I’ve been playing around with my ESX whitebox lately and I had a problem with the write performance of the local storage. Fortunately, I found a solution that I wanted to share. It can be useful for your ESX whitebox or even your production server.
First of all, here are the specs of my whitebox:
Mainboard: Abit IP35 PRO
Processor: Intel Core 2 Duo E8400
NIC: Intel PRO/1000 G T Desktop Adapter
RAM: 2x Kingston KVR800D2N5K2/4G,4096MB, DDR2, PC6400 (total 8GB)
RAID controller: HP P400 with 256 cache
HD’s: 4x 500GB SATA
The first problem I encountered was the mainboard I initially bought (GigaByte GA-EP45-DS3) didn’t recognize the RAID controller. It had 2 PCI-express slots but it appeared that both were meant for VGA. So first check on the internet if you decide to use a server RAID-controller on a desktop mainboard. The card you have in mind may not work with your mainboard.
The second problem I had was having a bad RAM module. I’ve blogged about that issue before.
The third problem was the fact that my mainboard did not recognize my processor correctly. I picked a duocore because I figured I would run 8-10 VM’s max. That’s a 4-5 to 1 CPU-core. It turned out I have a E0 stepping which my mainboard apparently did not support. Therefor I could not enable VT. Fortunately, I found a beta bios update for my mainboard. After flashing the mainboard (it was hard to find a floppy drive and floppy, I can tell you that), everything was ready to run ESXi 3.5 U3 from an USB-key.
Everything looked OK. I installed vCenter server as a VM, couple of domain controllers, fileserver, terminal server gateway (to remote control my VM’s securely over HTTPS) and a couple more. I noticed the write speed on the VMFS volume hosted by the P400 RAID controller would not go beyond 9 MB/sec (red circle). That’s odd, I thought. I have 256 MB cache, so why is it not using it? I also have a single SATA disk connected to the onboard ICH9 controller. This single disk is getting write performance of 50 MB/sec (blue circle).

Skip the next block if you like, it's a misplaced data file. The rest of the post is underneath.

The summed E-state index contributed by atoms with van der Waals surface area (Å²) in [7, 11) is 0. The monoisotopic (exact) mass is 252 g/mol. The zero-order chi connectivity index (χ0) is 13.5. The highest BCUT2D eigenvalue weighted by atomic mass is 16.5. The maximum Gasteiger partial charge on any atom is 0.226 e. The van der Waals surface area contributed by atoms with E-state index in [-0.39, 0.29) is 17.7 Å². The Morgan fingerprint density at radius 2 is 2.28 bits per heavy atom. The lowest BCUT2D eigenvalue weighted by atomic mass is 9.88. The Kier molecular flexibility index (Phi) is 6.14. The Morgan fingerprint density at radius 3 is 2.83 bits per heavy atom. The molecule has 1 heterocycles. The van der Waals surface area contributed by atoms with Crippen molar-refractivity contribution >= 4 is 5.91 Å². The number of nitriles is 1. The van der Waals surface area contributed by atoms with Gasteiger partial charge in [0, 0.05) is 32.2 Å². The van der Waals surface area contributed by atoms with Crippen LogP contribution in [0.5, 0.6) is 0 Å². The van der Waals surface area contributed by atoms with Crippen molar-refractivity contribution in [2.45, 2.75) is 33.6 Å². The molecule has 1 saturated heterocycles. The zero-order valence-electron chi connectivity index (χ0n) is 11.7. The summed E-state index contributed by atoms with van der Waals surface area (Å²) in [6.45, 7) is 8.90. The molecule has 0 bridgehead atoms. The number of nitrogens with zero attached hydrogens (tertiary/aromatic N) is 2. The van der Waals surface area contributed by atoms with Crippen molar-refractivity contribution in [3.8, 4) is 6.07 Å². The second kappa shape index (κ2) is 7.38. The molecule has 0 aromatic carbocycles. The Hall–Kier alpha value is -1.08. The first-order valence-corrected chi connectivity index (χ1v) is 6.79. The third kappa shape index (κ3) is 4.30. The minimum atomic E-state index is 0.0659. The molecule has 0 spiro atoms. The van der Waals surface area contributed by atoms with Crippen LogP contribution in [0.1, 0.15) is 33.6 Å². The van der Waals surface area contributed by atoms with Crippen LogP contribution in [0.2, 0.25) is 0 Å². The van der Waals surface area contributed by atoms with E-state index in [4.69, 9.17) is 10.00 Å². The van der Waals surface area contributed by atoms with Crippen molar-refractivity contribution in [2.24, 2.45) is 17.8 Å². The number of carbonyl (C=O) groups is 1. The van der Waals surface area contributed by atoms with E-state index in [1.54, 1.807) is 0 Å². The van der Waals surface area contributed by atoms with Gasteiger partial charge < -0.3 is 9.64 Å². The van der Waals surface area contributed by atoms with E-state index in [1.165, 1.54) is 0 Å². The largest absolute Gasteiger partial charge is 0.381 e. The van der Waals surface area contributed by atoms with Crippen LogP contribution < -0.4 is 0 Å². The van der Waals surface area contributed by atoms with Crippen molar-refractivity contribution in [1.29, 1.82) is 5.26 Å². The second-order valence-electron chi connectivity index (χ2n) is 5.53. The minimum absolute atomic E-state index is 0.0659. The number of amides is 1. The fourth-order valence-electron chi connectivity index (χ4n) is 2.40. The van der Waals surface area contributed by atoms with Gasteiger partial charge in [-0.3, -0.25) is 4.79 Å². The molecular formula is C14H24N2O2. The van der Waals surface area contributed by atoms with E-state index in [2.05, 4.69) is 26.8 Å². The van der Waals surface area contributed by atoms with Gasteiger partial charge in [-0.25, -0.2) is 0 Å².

I did some research and it turns out the HP P400 RAID controller disables the cache for write when there is no battery backup unit connected to the cache and there is no way to turn it on except connecting a battery to the cache. Apparently there are some more vendors that disables the write cache when there is no battery present. It’s pretty logical, because when you have a hardware failure during a write on disk, data could get corrupted. But for us techies, it would be nice to enable write cache on our test-environment.
I ended up buying a battery backed write cache enabler for my RAID controller and I don’t regret it: write performance of 150 MB/sec!
If you want decent write performance on your ESX-whitebox, you should:
A) Buy a RAID-controller with battery backed write cache.
B) Buy a RAID-controller on which you can enable write back cache without the need of a battery.
In both cases, do a search on the web if the RAID controller will work on your mainboard.
I’m curious what write performance you get on your ESX whitebox and with what setup.